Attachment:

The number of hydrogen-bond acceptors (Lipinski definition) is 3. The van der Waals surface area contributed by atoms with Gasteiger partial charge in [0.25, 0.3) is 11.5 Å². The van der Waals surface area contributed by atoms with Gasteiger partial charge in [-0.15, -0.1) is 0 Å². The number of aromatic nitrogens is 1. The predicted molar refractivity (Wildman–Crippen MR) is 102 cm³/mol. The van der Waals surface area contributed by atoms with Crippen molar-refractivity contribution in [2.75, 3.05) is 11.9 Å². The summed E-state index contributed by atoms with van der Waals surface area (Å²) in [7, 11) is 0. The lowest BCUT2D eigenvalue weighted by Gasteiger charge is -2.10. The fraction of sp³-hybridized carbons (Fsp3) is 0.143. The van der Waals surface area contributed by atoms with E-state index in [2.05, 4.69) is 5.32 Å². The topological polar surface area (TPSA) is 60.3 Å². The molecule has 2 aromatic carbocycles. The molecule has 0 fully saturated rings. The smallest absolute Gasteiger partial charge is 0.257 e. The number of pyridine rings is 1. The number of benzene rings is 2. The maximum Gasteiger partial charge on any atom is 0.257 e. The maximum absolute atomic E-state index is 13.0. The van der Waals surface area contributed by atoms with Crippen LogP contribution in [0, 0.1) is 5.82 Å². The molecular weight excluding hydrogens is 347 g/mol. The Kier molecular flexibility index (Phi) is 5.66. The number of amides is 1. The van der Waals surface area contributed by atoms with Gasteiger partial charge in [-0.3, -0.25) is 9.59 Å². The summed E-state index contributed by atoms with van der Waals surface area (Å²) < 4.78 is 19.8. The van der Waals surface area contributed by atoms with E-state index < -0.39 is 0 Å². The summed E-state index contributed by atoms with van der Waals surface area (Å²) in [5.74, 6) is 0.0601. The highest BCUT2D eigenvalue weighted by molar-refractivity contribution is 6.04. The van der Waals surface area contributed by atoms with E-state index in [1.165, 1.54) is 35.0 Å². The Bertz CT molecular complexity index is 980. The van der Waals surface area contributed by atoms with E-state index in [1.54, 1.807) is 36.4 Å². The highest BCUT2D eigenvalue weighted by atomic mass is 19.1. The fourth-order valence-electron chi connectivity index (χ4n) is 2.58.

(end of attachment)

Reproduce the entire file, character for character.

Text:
The number of hydrogen-bond acceptors (Lipinski definition) is 3. The van der Waals surface area contributed by atoms with Gasteiger partial charge in [0.25, 0.3) is 11.5 Å². The van der Waals surface area contributed by atoms with Gasteiger partial charge in [-0.15, -0.1) is 0 Å². The number of aromatic nitrogens is 1. The predicted molar refractivity (Wildman–Crippen MR) is 102 cm³/mol. The van der Waals surface area contributed by atoms with Crippen molar-refractivity contribution in [2.75, 3.05) is 11.9 Å². The summed E-state index contributed by atoms with van der Waals surface area (Å²) in [7, 11) is 0. The lowest BCUT2D eigenvalue weighted by Gasteiger charge is -2.10. The fraction of sp³-hybridized carbons (Fsp3) is 0.143. The van der Waals surface area contributed by atoms with E-state index in [2.05, 4.69) is 5.32 Å². The topological polar surface area (TPSA) is 60.3 Å². The molecule has 2 aromatic carbocycles. The molecule has 0 fully saturated rings. The smallest absolute Gasteiger partial charge is 0.257 e. The number of pyridine rings is 1. The number of benzene rings is 2. The maximum Gasteiger partial charge on any atom is 0.257 e. The maximum absolute atomic E-state index is 13.0. The van der Waals surface area contributed by atoms with Crippen LogP contribution in [0, 0.1) is 5.82 Å². The molecular weight excluding hydrogens is 347 g/mol. The Kier molecular flexibility index (Phi) is 5.66. The number of amides is 1. The van der Waals surface area contributed by atoms with Gasteiger partial charge in [-0.3, -0.25) is 9.59 Å². The summed E-state index contributed by atoms with van der Waals surface area (Å²) < 4.78 is 19.8. The van der Waals surface area contributed by atoms with E-state index < -0.39 is 0 Å². The summed E-state index contributed by atoms with van der Waals surface area (Å²) in [5.74, 6) is 0.0601. The highest BCUT2D eigenvalue weighted by molar-refractivity contribution is 6.04. The van der Waals surface area contributed by atoms with E-state index in [1.165, 1.54) is 35.0 Å². The Bertz CT molecular complexity index is 980. The van der Waals surface area contributed by atoms with E-state index in [1.54, 1.807) is 36.4 Å². The highest BCUT2D eigenvalue weighted by atomic mass is 19.1. The fourth-order valence-electron chi connectivity index (χ4n) is 2.58.